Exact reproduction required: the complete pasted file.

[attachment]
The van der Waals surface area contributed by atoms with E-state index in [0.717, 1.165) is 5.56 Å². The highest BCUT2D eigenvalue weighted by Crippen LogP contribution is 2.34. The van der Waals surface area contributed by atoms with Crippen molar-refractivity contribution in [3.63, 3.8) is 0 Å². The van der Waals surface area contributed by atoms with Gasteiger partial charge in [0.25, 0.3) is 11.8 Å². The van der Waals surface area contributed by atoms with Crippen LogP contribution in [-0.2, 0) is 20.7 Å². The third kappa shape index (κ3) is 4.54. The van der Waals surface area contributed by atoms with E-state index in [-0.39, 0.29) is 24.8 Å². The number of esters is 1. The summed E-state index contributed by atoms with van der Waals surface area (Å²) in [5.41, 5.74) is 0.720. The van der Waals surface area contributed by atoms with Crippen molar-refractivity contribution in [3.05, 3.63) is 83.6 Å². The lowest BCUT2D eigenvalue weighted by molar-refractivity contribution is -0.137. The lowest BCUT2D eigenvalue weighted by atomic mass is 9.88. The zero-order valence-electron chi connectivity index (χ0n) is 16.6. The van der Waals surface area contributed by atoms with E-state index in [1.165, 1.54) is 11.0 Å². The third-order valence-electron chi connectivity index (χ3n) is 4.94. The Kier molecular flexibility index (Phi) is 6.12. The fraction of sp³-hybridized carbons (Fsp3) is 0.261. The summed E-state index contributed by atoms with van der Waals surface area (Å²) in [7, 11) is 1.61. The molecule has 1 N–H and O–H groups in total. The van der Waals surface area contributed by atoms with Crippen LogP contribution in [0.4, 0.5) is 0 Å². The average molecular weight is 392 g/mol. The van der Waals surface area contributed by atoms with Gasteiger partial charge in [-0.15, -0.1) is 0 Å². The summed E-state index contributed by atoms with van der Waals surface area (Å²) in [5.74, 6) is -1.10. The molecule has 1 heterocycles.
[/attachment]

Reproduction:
The van der Waals surface area contributed by atoms with E-state index in [0.717, 1.165) is 5.56 Å². The highest BCUT2D eigenvalue weighted by Crippen LogP contribution is 2.34. The van der Waals surface area contributed by atoms with Crippen molar-refractivity contribution in [3.63, 3.8) is 0 Å². The van der Waals surface area contributed by atoms with Gasteiger partial charge in [0.25, 0.3) is 11.8 Å². The van der Waals surface area contributed by atoms with Crippen LogP contribution in [-0.2, 0) is 20.7 Å². The third kappa shape index (κ3) is 4.54. The van der Waals surface area contributed by atoms with E-state index in [-0.39, 0.29) is 24.8 Å². The number of esters is 1. The summed E-state index contributed by atoms with van der Waals surface area (Å²) in [5.41, 5.74) is 0.720. The van der Waals surface area contributed by atoms with Crippen molar-refractivity contribution in [3.05, 3.63) is 83.6 Å². The lowest BCUT2D eigenvalue weighted by molar-refractivity contribution is -0.137. The lowest BCUT2D eigenvalue weighted by atomic mass is 9.88. The zero-order valence-electron chi connectivity index (χ0n) is 16.6. The van der Waals surface area contributed by atoms with E-state index in [1.165, 1.54) is 11.0 Å². The third-order valence-electron chi connectivity index (χ3n) is 4.94. The Kier molecular flexibility index (Phi) is 6.12. The fraction of sp³-hybridized carbons (Fsp3) is 0.261. The summed E-state index contributed by atoms with van der Waals surface area (Å²) in [7, 11) is 1.61. The molecule has 1 N–H and O–H groups in total. The van der Waals surface area contributed by atoms with Crippen LogP contribution in [0.4, 0.5) is 0 Å². The average molecular weight is 392 g/mol. The van der Waals surface area contributed by atoms with Gasteiger partial charge in [-0.15, -0.1) is 0 Å². The summed E-state index contributed by atoms with van der Waals surface area (Å²) in [5.74, 6) is -1.10. The molecule has 1 heterocycles.